Document Detail

Do weak syllables count for newborns?
MedLine Citation:
PMID:  9407665     Owner:  NLM     Status:  MEDLINE    
Does the newborn's well-known sensitivity to human speech include awareness of the distinction between strong and weak syllables, as has been shown for older infants and adults? The non-nutritive high-amplitude sucking paradigm was used to investigate whether weak syllables play a role in neonate perceptual representation. Two-day-old French infants were tested on their capacity to discriminate phonetically highly varied words containing syllables with various strong vowels versus the weak, reduced vowel schwa in natural, isolated English words. Twenty infants heard lists of weak-strong and lists of strong words (e.g., belief, control, etc. versus nose, dream, etc.) and 20 heard lists of weak-strong and strong-strong words (e.g., belief, control, etc. versus volume, rhubarb, etc.). The results show that weak-strong words were reliably distinguished from strong words, but not from strong-strong words. Taken together, the findings indicate that a weak, reduced vowel is equivalent to a strong, full vowel to the extent that both count as syllabic nuclei. Moreover, this global equivalence in terms of number of syllabic constituents apparently over-rules the more local acoustic difference between strong and weak vowels. The role of syllabic/vocalic information in neonate representation is discussed.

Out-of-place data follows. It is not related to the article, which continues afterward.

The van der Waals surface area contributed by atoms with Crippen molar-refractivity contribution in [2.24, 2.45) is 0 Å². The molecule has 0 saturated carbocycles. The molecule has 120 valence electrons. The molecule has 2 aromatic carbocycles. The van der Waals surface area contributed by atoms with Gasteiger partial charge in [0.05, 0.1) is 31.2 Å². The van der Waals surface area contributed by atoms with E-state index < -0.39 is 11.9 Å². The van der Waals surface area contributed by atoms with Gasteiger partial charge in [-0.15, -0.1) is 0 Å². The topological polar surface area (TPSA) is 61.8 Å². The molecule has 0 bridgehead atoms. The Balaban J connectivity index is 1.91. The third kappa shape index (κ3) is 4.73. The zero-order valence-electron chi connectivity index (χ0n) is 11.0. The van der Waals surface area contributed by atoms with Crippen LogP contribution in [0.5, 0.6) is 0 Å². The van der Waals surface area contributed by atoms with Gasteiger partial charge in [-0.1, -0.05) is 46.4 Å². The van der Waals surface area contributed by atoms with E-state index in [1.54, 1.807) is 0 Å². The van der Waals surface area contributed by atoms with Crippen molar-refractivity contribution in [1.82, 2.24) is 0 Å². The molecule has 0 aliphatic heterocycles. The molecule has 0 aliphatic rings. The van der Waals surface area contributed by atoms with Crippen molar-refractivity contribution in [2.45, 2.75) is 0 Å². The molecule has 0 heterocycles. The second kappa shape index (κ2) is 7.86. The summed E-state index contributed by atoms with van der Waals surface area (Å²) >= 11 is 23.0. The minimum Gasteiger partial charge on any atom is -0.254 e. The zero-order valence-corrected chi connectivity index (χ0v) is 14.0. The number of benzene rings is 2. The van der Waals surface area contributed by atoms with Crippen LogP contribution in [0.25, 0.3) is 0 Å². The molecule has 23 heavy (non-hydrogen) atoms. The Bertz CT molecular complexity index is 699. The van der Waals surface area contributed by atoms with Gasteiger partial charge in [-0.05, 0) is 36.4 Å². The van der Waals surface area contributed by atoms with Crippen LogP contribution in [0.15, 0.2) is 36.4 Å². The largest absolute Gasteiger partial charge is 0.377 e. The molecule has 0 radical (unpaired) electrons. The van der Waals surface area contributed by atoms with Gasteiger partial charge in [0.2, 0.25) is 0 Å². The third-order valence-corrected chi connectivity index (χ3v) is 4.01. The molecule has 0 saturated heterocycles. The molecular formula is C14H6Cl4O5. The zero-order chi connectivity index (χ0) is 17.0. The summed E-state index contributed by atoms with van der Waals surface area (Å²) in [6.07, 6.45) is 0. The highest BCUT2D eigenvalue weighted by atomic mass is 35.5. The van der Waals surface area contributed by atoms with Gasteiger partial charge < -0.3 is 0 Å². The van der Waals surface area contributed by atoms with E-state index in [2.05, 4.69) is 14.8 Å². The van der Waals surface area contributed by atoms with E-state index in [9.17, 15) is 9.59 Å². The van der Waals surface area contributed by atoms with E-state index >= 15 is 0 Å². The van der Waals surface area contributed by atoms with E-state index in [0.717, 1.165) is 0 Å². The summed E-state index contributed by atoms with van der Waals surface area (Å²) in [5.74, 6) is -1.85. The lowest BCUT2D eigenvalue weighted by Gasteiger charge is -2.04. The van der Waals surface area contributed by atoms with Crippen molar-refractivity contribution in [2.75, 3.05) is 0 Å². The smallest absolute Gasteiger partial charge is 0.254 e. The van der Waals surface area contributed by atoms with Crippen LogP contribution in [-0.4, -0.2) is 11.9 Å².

B van Ooijen; J Bertoncini; A Sansavini; J Mehler
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Publication Detail:
Type:  Journal Article; Research Support, Non-U.S. Gov't    
Journal Detail:
Title:  The Journal of the Acoustical Society of America     Volume:  102     ISSN:  0001-4966     ISO Abbreviation:  J. Acoust. Soc. Am.     Publication Date:  1997 Dec 
Date Detail:
Created Date:  1998-03-03     Completed Date:  1998-03-03     Revised Date:  2006-12-27    
Medline Journal Info:
Nlm Unique ID:  7503051     Medline TA:  J Acoust Soc Am     Country:  UNITED STATES    
Other Details:
Languages:  eng     Pagination:  3735-41     Citation Subset:  IM    
Laboratoire de Sciences Cognitives et Psycholinguistique, Paris, France.
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MeSH Terms
Infant, Newborn / psychology*
Speech Perception*
Sucking Behavior

From MEDLINE®/PubMed®, a database of the U.S. National Library of Medicine

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